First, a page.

The storm forms in different areas and revolves around a low pressure eye. The hot air we know rises and when it rises it cools. Cold air does not have as much moisture as hot air, so the water goes out and clouds begin to form. If the hot air rises quickly it will create an updraft. Similarly, if there is enough water in the clouds, it can fall to the ground in the form of rain and this is called downdraft. When updraft and downdraft work together, a storm cell is formed. This process continues, the cloud rises and we get a big thunder cloud. These thunder clouds vary into other storms such as tropical cyclone winds and tornadoes. On the basis of Wind speed , Cyclone are classified into five Categories as:

CategoriesDamage CapacityWind Speed(kmph)
5Catastrophic250 and above

Generally, Hurricane waves are defined as sea level rise above predicted celestial waves. Key factors:

  • Atmospheric pressure decreases at sea level
  • Wind effect
  • The effect of the sea bed
  • A funnel effect
  • The angle and speed at which the storm reached the coast
  • Tight

Exceptionally large raindrops and large cumulus clouds freeze very high humidity, resulting in high rainfall. When a storm breaks the landslides, the rain fills the catchment area rapidly and the rapid flow of common water resources can cause large-scale flooding or the creation of new ones.

Although hurricanes are common in June, very few of them occur in the Arabian Sea. Over the past 120 years, according to available records, 14% of all storms, and 23% of severe storms have occurred in the Arabian Sea around India. The Arabian Sea storms were much weaker than those that originated in the Bay of Bengal.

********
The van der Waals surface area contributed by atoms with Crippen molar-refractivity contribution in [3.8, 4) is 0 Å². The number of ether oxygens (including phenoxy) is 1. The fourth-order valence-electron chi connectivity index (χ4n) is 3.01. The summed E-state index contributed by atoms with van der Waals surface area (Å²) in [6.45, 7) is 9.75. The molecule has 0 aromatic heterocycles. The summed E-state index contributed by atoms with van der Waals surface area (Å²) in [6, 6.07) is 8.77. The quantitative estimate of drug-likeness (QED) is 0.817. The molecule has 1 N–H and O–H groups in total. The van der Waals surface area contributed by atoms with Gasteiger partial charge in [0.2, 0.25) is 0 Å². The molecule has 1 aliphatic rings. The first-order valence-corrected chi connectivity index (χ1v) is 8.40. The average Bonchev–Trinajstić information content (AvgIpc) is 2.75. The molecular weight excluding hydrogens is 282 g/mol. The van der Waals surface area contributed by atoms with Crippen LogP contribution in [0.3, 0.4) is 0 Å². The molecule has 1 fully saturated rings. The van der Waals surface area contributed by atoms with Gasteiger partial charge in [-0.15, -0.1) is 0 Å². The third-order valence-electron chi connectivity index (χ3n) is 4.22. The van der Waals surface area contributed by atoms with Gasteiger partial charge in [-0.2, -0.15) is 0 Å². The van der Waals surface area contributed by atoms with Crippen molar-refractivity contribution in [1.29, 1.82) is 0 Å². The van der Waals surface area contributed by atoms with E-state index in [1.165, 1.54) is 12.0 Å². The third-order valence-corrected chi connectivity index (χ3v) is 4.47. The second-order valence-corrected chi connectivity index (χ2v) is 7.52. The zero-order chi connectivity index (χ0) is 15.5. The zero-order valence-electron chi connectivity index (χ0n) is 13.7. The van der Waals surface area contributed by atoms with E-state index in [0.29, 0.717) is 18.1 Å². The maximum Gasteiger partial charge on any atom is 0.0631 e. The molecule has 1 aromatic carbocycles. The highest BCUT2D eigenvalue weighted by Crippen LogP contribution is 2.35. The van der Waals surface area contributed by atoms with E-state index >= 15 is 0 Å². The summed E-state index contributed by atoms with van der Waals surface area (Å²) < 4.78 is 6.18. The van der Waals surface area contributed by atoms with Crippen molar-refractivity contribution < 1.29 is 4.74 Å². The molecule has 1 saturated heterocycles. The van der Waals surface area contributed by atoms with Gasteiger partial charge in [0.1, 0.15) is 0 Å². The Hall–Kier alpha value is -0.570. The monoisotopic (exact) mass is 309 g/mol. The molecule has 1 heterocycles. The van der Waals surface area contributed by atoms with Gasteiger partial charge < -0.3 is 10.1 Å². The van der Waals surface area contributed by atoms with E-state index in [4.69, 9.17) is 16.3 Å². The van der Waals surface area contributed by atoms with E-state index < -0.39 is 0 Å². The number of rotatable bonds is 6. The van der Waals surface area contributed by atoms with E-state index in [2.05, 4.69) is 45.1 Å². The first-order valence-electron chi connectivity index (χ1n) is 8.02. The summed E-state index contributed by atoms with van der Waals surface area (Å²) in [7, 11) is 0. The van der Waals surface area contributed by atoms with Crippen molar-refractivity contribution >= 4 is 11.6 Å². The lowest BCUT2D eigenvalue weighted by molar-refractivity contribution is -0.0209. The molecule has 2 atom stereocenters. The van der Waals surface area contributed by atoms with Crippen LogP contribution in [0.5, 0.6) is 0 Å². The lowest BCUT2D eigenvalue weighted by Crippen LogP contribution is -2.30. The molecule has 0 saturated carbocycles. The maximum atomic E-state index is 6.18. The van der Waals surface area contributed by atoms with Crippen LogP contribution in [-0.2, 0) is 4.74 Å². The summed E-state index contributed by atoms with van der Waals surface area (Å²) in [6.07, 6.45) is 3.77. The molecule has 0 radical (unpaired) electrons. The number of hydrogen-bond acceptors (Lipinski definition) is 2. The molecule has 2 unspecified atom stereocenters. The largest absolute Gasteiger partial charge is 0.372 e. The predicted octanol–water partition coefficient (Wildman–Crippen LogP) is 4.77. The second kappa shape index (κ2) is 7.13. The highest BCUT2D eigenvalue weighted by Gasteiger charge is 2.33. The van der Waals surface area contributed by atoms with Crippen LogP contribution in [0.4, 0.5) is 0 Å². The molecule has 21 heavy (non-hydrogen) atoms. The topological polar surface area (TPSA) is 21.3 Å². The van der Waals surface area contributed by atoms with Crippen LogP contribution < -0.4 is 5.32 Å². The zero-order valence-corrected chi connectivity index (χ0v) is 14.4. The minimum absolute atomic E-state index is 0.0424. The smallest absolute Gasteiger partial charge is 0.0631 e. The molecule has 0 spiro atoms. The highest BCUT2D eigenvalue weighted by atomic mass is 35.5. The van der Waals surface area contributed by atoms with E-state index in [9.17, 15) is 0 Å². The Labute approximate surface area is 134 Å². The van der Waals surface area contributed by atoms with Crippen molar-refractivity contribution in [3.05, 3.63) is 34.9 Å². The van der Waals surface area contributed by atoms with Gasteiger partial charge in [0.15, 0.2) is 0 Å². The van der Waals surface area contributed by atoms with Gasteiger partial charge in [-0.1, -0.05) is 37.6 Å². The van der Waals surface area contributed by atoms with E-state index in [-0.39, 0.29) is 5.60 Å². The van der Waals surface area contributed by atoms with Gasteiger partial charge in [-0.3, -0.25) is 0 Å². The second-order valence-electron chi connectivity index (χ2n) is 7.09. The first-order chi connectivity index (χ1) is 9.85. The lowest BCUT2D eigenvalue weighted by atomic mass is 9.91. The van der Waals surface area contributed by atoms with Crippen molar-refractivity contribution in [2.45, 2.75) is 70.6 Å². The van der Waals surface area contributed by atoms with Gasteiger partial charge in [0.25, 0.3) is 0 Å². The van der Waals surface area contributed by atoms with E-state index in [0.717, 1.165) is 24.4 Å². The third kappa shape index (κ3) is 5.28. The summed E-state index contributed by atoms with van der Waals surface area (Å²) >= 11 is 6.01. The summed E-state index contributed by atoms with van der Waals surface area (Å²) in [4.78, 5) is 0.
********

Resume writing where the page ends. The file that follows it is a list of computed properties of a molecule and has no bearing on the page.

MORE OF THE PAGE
This, in turn, led to the emergence of many cyclones off the coast of Gujarat, in the Arabian Sea, which is relatively sparsely populated, ensuring that the chances of cyclone damage on the west coast are relatively low.

The Indian subcontinent is one of the most devastated areas in the world. With a coastline of 8041 km, the subcontinent is exposed to up to 10 percent of the world’s tropical cyclones. Of these, most have their early origins in the Bay of Bengal and invade the east coast of India. An average of five to six tropical cyclones occur each year, two or three of which are severe. Bengal Bay has more storms than the Arabian Sea and the ratio is 4: 1. Cyclones occur frequently on both coasts (West Coast – Arabian Sea; and East Coast – Bay of Bengal). According to an analysis of the frequency of cyclones on the east and west coasts of India between 1891 and 1990, there were approximately 262 cyclones (92 of which were severe) in the 50 km wide belt along the east coast. Less hurricane activity was observed on the west coast, where 33 hurricanes occurred, 19 of which were severe.

Tropical cyclones mostly occur during the months of May – June and October – November. Cyclones of extreme intensity and frequency in the northern Indian Ocean are of dual-mode character, with its primary peak in November and its secondary peak in May. Landslides are more likely in the northern Indian Ocean (Bay of Bengal and Arabian Sea) due to destructive winds, storm surges and torrential rains. Of these, storm surges cause the most damage because seawater fills inland coastal areas and causes massive flooding, destroying beaches and embankments, destroying vegetation and reducing soil fertility.